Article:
Most importantly, monetary policy turned restrictive earlier this year, and is likely to remain so for an extended period of time. Even if further disinflation opens the door to rate cuts next year, these cuts will be gradual until policy makers regain full confidence that inflation is on a sustainable trend towards two percent. As a result, interest rates will likely remain high for the foreseeable future, and will increasingly weigh on household and business spending.
Figure 1: Measuring the Monetary Policy Stance: Real Policy Rate less Neutral Rate
Source: Federal Reserve Banks of Philadelphia and New York, University of Michigan, Bloomberg, MacKay Shields . Real policy rate calculated by subtracting one-year inflation expectations from the effective federal funds rate. One-year inflation expectations based on the average of the inflation swap rate, and median expectations from the Survey of Professional Forecasters and the University of Michigan Survey of Consumers. Neutral rate estimate is from the Federal Reserve Bank of New York's Holston-Laubach-Williams model. Shading indicates NBER recessions.
In addition, sources of resilience that supported growth this year should continue to fade. Households and nonfinancial corporates have run through a substantial portion of the stock of liquid assets built up in recent years. In addition, while the vast majority of homeowners locked in low mortgage rates prior to Fed tightening, the rise in rates on credit card debt, auto loans and other consumer loans has had a more noticeable effect on consumer finances, taking total household interest payments as a percent of income up to levels last seen during the Great Recession of fifteen years ago. Not surprisingly, the burden of higher borrowing costs is an increasing source of stress for many households; data from the Federal Reserve Bank of New York indicate that delinquency rates on auto loans and credit card debt continue to increase and are now above pre-COVID levels. And borrowing conditions for households are only becoming more challenging; on net, banks report continued tightening of lending standards across all categories of consumer loans.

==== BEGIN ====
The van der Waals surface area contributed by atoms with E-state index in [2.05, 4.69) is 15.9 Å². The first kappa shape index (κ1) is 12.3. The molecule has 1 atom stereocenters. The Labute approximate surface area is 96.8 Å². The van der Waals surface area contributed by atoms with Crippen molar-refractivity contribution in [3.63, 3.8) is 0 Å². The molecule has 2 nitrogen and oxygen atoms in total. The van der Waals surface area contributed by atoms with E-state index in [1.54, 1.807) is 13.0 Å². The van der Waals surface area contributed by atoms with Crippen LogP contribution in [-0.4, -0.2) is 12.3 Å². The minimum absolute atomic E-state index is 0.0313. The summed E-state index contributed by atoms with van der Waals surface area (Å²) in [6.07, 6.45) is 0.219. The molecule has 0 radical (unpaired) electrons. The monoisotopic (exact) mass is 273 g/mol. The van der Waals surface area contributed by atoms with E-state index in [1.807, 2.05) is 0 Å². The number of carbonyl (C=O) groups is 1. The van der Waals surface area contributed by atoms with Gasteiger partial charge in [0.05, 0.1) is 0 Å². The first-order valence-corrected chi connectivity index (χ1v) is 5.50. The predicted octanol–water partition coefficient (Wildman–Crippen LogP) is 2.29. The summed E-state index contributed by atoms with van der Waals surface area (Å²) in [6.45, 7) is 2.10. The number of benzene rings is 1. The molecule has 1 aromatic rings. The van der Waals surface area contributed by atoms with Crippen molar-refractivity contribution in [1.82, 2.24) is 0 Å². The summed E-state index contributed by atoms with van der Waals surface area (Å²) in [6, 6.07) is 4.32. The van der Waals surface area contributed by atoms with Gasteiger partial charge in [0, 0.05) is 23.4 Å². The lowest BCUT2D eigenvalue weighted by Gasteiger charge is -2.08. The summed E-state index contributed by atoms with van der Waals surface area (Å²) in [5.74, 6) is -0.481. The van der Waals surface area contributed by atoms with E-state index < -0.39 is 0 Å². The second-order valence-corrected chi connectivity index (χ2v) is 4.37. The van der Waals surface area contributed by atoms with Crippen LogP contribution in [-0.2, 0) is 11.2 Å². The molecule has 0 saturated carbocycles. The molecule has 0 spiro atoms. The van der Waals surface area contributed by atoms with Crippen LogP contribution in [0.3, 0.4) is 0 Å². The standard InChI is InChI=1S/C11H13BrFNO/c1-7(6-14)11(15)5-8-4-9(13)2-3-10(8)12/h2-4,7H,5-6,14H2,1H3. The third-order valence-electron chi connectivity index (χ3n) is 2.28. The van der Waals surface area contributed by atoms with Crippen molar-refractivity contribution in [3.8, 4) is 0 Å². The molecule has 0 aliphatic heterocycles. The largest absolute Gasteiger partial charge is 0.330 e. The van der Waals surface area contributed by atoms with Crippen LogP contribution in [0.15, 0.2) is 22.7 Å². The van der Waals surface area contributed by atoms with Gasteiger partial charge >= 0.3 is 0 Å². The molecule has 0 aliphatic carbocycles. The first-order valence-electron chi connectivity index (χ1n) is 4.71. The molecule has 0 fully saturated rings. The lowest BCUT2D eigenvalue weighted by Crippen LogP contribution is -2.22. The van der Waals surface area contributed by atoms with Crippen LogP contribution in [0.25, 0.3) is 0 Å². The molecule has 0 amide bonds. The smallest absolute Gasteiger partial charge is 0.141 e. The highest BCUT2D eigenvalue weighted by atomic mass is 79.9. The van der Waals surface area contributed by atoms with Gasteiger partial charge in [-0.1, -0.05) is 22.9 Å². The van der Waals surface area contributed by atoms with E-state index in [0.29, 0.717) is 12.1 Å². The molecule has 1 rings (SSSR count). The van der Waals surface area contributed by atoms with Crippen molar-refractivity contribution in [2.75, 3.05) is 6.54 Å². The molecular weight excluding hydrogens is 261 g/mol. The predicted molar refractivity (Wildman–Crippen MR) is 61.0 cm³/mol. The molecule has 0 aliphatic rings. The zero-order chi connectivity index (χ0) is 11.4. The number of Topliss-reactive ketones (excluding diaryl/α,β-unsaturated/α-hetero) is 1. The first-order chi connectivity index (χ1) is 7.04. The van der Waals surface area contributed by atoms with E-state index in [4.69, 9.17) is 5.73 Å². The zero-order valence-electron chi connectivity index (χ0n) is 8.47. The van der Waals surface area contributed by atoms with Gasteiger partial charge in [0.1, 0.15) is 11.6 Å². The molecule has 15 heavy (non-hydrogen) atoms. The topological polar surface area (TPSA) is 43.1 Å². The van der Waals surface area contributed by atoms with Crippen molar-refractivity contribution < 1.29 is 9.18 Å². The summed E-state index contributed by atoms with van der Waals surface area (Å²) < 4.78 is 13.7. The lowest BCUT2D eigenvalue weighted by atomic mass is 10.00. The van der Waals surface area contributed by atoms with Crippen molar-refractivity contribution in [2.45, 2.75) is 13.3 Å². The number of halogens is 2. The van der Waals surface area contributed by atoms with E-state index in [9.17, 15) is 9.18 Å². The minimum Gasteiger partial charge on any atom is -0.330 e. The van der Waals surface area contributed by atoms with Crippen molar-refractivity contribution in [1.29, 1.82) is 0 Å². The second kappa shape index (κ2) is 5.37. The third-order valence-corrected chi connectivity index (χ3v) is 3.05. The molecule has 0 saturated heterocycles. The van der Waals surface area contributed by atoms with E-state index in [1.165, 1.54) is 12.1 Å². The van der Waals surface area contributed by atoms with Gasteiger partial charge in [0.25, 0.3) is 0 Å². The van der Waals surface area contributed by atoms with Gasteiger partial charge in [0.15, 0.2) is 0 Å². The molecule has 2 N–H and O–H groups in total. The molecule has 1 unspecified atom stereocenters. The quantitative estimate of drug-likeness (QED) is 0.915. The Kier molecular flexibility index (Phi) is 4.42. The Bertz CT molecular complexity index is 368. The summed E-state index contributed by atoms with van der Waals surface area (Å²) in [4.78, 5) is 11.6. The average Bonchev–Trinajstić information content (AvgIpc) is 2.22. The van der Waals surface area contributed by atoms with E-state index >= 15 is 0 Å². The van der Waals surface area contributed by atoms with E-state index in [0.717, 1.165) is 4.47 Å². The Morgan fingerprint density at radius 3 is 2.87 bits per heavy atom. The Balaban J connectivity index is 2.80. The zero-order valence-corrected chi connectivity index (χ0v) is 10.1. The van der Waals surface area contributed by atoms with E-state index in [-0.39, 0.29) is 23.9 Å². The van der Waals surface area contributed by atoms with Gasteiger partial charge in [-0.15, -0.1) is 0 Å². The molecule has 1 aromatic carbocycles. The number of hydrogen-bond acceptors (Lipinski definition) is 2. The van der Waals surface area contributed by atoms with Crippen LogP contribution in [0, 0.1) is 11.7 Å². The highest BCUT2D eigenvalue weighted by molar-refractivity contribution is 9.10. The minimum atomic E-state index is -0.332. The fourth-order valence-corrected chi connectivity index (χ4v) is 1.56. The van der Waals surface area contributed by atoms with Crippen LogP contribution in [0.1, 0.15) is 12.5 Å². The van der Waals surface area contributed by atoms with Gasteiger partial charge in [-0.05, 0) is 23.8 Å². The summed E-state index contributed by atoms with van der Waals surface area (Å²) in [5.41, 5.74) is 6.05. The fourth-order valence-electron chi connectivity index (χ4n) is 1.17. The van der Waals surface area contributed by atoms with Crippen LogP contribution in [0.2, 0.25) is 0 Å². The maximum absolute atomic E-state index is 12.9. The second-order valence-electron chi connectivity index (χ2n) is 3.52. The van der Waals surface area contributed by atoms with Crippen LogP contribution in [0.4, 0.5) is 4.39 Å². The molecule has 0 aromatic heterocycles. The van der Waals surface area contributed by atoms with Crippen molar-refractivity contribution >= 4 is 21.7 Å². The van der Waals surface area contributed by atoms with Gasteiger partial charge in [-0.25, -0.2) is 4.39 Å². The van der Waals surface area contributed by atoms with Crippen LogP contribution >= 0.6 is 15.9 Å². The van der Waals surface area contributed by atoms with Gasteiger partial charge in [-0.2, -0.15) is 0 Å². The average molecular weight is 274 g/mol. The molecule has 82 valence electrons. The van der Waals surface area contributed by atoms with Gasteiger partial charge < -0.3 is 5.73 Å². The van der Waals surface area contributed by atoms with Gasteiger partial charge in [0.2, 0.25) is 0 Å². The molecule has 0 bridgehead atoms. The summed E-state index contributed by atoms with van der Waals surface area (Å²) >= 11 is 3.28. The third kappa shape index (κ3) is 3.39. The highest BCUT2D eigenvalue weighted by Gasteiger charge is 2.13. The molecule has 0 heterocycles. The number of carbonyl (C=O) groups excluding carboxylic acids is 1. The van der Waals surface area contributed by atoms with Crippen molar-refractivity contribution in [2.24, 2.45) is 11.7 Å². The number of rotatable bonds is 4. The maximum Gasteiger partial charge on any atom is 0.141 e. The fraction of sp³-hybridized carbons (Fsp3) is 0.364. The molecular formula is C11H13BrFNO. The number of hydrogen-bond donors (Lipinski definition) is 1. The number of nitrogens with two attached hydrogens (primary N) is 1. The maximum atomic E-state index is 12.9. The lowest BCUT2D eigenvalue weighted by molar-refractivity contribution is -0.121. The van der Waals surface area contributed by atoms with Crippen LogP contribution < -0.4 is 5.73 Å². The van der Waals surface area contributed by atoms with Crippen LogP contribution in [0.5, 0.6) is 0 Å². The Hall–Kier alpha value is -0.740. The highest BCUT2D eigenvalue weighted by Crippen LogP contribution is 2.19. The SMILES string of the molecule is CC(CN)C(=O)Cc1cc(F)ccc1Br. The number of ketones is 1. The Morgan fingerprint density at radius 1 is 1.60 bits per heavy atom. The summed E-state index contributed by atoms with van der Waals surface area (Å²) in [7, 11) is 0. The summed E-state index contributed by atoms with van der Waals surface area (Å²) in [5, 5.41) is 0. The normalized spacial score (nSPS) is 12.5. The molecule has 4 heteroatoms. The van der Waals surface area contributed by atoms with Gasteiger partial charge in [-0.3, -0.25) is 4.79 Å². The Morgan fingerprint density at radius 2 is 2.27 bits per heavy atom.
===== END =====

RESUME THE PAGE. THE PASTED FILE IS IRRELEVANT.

Figure 2: Household Interest Payments as a Percent of Disposable Income
Source: Bureau of Economic Analysis. Shading indicates NBER recessions
Pressure on household balance sheets will likely increase further, as wage growth has continued to moderate amidst a cooling in labor demand. While economy-wide layoffs remain quite low, firms appear to be cutting back on labor on the margins, as seen in the decline in total overtime hours worked and temporary employment payrolls. And stripping away education and health care employment, which tends to have little correlation with the economic cycle, service sector jobs growth has fallen to anemic levels.
Figure 3: Service Sector Jobs Growth excluding Health Care and Education
Source: Bureau of Labor Statistics, MacKay Shields. Six-month moving average. Shading indicates NBER recessions
With signs of labor market softening and inflation moderating, it appears that the monetary tightening cycle has come to an end. But the central bank’s task now becomes more challenging, as risks to the outlook are now two-sided. Cutting rates too quickly to support growth and employment risks inflation stabilizing at too high a level, or potentially picking back up. Alternatively, keeping policy restrictive for an extended period risks a recession and a significant rise in unemployment. To navigate the year ahead successfully will require significant agility, from the Fed and investors alike.